... across boundaries (for all participants)

Following the pattern of pushing to upstream reveals another type of perceptual affordance, that of perception-across-boundaries. When we push to upstream, we are really following evolving threads of questions and ideas as opposed to prescribed and socially-constructed boundaries. We thus often end up pushing ideas across those boundaries as a happy side effect, allowing more and more people to partake in a perception-across-boundaries of both our ideas and artifacts and the histories of the thoughts and components that compose them.

To give a concrete example, I am currently blogging on a forum frequented by hearing aid users with technological backgrounds. If I hear a question about hearing aid technologies on the forums, I try to get it answered in the audiology department, then follow the pattern of pushing to upstream by relaying the answers back to the forums. Through this engagement, the participating audiology

students come to see themselves as participating in "engineering education"; although they are not being trained as practicing engineers, questions and comments from the forums point out that they are certainly receiving training in engineering. The users in the forums also find themselves engaged in "engineering education" as contributors to the engineering training of the audiology students. Neither group's activities had previously been considered "engineering education" either by external observers or by themselves, but they are starting to be able to give that social construction of identity (Pawley, 2009) to each other, a gift enabled by their newfound ability to perceive the activities of the other group in even the limited and intermittent manner afforded by the liveblogging of a single overworked graduate student.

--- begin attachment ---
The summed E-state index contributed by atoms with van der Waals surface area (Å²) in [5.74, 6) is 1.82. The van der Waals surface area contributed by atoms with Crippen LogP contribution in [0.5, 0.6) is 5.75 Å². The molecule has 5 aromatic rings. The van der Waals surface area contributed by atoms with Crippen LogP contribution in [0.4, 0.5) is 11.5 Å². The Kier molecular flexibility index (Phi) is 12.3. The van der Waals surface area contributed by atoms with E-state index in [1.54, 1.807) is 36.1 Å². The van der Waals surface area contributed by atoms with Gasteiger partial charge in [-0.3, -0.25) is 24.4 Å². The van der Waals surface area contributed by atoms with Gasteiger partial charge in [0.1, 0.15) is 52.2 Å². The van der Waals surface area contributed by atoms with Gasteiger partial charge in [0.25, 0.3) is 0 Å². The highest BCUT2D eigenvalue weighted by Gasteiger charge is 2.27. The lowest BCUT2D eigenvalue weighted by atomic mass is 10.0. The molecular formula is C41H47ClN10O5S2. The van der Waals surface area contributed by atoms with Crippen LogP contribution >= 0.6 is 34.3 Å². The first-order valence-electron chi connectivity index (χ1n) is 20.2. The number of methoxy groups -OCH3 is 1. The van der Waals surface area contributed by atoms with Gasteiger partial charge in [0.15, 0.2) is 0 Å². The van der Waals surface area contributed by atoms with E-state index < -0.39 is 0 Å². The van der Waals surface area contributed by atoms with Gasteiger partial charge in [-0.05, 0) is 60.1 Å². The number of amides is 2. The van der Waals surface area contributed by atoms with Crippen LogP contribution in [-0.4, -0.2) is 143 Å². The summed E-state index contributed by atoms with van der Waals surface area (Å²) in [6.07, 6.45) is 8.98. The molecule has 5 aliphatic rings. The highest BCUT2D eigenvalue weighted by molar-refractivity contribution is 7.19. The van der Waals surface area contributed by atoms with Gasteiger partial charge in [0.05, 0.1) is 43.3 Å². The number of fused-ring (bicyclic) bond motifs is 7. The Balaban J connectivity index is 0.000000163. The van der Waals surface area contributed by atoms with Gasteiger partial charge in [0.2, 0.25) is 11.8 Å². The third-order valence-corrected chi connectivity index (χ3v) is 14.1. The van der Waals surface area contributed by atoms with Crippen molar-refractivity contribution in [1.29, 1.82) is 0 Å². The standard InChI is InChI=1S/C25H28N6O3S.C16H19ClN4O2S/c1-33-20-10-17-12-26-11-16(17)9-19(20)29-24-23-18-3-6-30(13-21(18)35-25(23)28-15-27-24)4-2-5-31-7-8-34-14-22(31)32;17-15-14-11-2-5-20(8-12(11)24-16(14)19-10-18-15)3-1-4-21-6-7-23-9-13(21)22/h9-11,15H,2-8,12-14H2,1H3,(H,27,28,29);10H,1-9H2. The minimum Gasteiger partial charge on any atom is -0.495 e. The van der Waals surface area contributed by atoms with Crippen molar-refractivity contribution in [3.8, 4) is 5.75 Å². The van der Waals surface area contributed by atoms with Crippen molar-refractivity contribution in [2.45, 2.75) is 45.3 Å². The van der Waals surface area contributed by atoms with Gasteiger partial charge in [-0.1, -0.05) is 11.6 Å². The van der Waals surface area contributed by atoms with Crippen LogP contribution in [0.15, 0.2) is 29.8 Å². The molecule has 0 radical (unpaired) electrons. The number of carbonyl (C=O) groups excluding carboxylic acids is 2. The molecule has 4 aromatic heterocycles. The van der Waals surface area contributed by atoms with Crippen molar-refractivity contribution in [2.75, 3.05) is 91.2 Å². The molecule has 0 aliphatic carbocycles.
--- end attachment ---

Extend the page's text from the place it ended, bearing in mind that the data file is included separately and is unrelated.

... as a force of legitimization and dissemination (for expert participants)

The affordance of perception, when taken in respect to experts, creates legitimization. The requirements for becoming an "official" engineering educator at the undergraduate level also high; instructors must survive both undergraduate and graduate school in engineering and prove their competence in research in order to be allowed to teach practice (Miller, 2011). Of course, there are many people in engineering communities of practice who act as mentors to novice engineers coming into their communities, but we generally don't recognize them as "real engineering educators," meaning that their efforts in educating engineers go uncounted. For that matter, the efforts of "official" engineering educators to educate engineers largely go uncounted, especially in top-tier institutions where evaluations for promotion and tenure hinge on research rather than teaching.

Since it has historically been engineering educators who enter engineering education research, we end up with a field where the average prior experience upon entry is undergraduate and graduate work in engineering followed by the development of skills in STEM research sufficient to earn a

faculty position (and possibly tenure) in an enginering department -- all prerequisites for many people before they're allowed to develop and utilize education research skills (which are vastly different from STEM research skills) with both safety and recognition. By this time it's often difficult to teach old dogs to do new tricks (Streveler & Smith, 2006). This is absurd, and I'm glad for the engineering education programs that have sprung up in the last decade in a direct attempt to counter that pattern.

When we engage in radically transparent research, we let it be known that "real engineering education researchers" are watching a space, which adds legitimacy to that space and the experts within it with very little additional time investment needed on their part. Furthermore, we make it increasingly possible for other experts with very little available time to exercise the affordance of perception and watch alongside us. When Borrego, Froyd, and Hall (2010) examined innovation diffusion in engineering education, they found word of mouth to be the most common way of spreading ideas about teaching among engineering department chairs; Fincher et al. (2012) also found this to be true for the spread of teaching practice transformations among engineering educators themselves.